How Dialectical Behavior Therapy Can Effectively Treat Eating Disorders
From our friends at Timberline Knolls
Dialectical behavior therapy (DBT) is an evidence-based psychotherapy that teaches people effective coping skills to help them live happier, more fulfilling lives. Through DBT, individuals can learn that it’s possible to simultaneously accept where they are on their recovery journeys and work toward positive change. The unique combination of these seemingly opposite concepts can help people who are battling an array of mental health disorders find healing.
While it was originally created for the treatment of borderline personality disorder, DBT has since been adapted to address a range of other behavioral health concerns, including eating disorders. Because everyone has different needs and life experiences, DBT therapists work with each person to identify the behaviors they would like to decrease as well as the ones they would like to enhance.
People who participate in DBT attend group sessions where they can learn to observe and restructure unhealthy behaviors by strengthening four core skills: mindfulness, distress tolerance, emotion regulation, and interpersonal effectiveness. They may also benefit from receiving individual therapy, telephone coaching, case management services, and comprehensive support from a consultation team. Generally, DBT programs last six months to a year, though the actual length of time a person spends in therapy depends on the severity of their symptoms and their treatment goals.
The Benefits of DBT Skills for Eating Disorder Recovery
Oftentimes people who are struggling with eating disorders develop harmful, disordered behaviors to deal with intense emotions. In these cases, DBT can be a beneficial approach for helping individuals learn alternative skills for coping with life’s stressors in a productive way. By focusing on the four categories of DBT, people can develop the ability to accept the challenges they are facing and make strides toward changing them.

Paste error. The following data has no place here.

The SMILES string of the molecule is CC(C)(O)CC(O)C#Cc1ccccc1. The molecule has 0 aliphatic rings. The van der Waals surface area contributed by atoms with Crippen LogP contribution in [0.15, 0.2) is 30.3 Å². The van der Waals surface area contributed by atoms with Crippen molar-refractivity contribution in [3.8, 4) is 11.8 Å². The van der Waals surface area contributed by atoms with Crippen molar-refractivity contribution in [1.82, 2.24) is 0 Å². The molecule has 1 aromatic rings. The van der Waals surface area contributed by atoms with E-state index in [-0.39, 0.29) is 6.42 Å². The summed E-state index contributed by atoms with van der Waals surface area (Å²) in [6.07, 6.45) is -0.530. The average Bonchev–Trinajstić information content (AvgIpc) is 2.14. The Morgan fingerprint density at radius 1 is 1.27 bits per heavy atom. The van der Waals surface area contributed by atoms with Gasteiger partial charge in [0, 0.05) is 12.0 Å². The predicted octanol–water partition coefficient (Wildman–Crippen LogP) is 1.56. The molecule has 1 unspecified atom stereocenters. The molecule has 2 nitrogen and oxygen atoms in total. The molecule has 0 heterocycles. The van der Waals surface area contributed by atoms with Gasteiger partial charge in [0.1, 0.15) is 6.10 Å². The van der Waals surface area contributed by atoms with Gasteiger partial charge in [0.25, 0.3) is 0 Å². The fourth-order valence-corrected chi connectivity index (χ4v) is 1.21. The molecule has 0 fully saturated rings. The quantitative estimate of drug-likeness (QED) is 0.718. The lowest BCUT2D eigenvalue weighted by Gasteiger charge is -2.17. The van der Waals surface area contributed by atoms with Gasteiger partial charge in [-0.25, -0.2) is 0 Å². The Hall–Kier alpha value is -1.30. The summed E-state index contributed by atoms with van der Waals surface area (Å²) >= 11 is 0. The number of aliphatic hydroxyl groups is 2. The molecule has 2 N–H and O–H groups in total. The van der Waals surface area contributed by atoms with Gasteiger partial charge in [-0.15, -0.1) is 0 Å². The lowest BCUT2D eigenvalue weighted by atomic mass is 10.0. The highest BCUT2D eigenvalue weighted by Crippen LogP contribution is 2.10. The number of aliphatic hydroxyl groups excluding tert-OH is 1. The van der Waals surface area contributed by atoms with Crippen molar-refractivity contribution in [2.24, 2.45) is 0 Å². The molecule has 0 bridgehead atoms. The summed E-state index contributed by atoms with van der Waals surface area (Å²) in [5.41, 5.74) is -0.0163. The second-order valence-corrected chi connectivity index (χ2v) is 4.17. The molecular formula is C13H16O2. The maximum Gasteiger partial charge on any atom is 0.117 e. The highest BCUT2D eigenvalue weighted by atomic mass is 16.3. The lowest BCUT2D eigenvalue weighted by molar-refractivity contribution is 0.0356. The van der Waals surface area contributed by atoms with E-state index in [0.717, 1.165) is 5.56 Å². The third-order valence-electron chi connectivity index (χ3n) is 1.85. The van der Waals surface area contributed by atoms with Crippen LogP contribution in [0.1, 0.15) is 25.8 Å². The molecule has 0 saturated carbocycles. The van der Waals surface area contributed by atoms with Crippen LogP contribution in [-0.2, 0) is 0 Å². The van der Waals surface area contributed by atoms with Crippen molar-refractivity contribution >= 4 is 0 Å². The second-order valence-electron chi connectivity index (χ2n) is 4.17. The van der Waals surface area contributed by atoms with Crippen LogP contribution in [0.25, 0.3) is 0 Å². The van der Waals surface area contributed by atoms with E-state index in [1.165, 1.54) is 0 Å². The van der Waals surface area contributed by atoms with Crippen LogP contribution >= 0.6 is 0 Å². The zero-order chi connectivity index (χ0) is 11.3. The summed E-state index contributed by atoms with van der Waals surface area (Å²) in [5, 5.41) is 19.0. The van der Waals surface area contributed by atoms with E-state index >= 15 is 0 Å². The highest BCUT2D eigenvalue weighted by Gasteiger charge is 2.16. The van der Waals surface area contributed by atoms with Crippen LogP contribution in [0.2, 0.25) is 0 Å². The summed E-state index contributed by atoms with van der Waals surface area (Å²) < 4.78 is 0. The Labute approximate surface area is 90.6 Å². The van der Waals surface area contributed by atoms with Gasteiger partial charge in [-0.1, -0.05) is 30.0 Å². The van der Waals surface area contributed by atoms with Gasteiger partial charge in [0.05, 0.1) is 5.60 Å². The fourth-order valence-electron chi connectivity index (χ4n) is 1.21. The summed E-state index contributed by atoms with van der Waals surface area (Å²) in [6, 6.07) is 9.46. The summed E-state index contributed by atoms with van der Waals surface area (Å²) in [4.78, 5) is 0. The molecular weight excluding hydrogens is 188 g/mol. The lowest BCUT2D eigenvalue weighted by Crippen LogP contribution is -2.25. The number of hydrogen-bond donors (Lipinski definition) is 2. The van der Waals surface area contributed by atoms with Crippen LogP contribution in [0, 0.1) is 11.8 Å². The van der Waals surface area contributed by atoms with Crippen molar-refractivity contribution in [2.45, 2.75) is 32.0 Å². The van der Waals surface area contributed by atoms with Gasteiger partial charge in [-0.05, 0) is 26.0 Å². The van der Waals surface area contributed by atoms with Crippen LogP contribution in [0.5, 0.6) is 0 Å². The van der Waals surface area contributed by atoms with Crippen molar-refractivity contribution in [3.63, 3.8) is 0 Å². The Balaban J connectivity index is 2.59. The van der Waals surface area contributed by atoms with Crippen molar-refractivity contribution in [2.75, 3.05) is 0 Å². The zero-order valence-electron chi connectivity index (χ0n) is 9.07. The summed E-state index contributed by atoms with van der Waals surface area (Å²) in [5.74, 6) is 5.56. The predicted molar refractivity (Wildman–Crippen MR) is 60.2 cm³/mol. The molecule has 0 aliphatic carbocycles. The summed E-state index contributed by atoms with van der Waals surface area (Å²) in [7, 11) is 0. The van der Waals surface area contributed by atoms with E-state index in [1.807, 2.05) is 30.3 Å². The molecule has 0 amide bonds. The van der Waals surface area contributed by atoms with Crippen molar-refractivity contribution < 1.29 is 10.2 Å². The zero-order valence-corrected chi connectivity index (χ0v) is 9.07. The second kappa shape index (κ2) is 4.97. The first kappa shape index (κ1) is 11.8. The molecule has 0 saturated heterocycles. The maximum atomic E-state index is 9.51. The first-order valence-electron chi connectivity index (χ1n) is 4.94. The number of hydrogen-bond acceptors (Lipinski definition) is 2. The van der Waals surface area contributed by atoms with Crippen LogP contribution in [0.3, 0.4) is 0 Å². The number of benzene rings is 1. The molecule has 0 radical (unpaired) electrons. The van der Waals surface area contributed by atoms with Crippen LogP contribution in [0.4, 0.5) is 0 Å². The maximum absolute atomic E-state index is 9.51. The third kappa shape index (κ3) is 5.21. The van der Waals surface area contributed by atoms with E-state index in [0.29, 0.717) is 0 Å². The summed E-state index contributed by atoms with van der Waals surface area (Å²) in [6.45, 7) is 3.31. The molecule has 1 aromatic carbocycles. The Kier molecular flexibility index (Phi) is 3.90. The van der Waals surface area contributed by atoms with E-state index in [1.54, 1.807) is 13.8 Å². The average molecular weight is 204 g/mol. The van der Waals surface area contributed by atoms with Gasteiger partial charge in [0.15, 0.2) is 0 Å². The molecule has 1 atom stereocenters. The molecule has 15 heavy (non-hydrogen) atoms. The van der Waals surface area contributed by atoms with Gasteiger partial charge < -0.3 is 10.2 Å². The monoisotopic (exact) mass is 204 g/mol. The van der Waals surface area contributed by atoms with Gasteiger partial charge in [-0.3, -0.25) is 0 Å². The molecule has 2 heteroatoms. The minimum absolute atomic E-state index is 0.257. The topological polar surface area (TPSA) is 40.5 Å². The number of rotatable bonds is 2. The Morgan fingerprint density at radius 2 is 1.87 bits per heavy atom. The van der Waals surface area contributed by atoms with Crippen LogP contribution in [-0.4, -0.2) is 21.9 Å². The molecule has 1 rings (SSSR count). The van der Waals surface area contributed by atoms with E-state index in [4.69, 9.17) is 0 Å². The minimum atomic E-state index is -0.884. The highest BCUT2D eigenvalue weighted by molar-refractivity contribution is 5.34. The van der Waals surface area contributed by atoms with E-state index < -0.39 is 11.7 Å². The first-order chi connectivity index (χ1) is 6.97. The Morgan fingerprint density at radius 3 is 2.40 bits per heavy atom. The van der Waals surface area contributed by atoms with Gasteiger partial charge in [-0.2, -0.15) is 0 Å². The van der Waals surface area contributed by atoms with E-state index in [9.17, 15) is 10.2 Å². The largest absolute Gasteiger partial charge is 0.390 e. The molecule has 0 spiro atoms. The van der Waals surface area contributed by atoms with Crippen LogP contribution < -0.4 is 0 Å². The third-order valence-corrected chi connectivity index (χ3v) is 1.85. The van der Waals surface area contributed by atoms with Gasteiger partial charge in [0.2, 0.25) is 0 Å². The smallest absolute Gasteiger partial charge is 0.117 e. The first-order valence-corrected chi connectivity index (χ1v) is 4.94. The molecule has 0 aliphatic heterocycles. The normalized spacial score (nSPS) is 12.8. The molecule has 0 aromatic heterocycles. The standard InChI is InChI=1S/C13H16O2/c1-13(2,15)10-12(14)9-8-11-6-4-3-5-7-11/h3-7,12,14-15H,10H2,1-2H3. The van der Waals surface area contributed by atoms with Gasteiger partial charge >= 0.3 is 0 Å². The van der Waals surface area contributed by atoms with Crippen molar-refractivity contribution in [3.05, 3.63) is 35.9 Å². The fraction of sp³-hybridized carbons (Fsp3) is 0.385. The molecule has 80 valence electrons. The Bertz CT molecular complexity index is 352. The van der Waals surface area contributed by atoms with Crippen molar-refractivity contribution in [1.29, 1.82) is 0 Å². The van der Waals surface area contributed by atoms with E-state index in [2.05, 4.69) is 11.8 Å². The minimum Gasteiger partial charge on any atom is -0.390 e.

Mindfulness in its simplest terms is a mental state of being aware. This guiding principle of DBT is paramount in helping people begin to develop acceptance. Mindfulness therapy encourages a person to be present in each moment so that they can observe their thoughts and emotions as well as their surroundings in a nonjudgmental manner. For someone who is battling an eating disorder, practicing mindfulness can help them notice negative thoughts and slow down emotional reactivity.
The threshold for the amount of discomfort a person can endure without becoming overwhelmed is known as distress tolerance. This level can vary from one person to another and may change depending on the situation. While it’s normal for a person’s tolerance for stress to fluctuate, those who have consistently low levels of distress tolerance may find it nearly impossible to cope with hardship. A person’s inability to manage stress may cause them to turn to harmful coping mechanisms to deal with emotional suffering. For this reason, enhancing distress tolerance can help those who have eating disorders accept uncomfortable situations for what they are and let them go so that they can move forward.
Emotion regulation skills can help a person manage intense emotions in a healthy way. Through this DBT competency, a person can learn to recognize their emotions and label them without judgment. For someone who has an eating disorder, emotion regulation can help them understand how their feelings affect their behaviors as well as pinpoint triggering situations so that they can avoid them. By developing this skill, they can decrease their susceptibility to intense emotions and learn how to deal with them when they do arise.
Intense emotions can impact a person’s ability to maintain healthy relationships. Through this module, individuals can work toward improving connections with loved ones by learning how to resolve conflict, actively listen, and articulate their needs. This core skill empowers people to ask for what they want confidently to promote self-respect. By learning to communicate clearly and effectively, a person who is facing behavioral health challenges can strengthen relationships and reduce feelings of resentment.
Overall, DBT can help people who have eating disorders avoid thinking about challenges in a black-or-white manner by encouraging them to recognize and accept the complexities of life. Through therapy, they can benefit from learning how to identify triggers, implement mindful eating practices, and improve their reactions to painful emotions. DBT can allow them to achieve better functioning on a day-to-day basis by helping them manage emotional turmoil and increase their problem-solving abilities.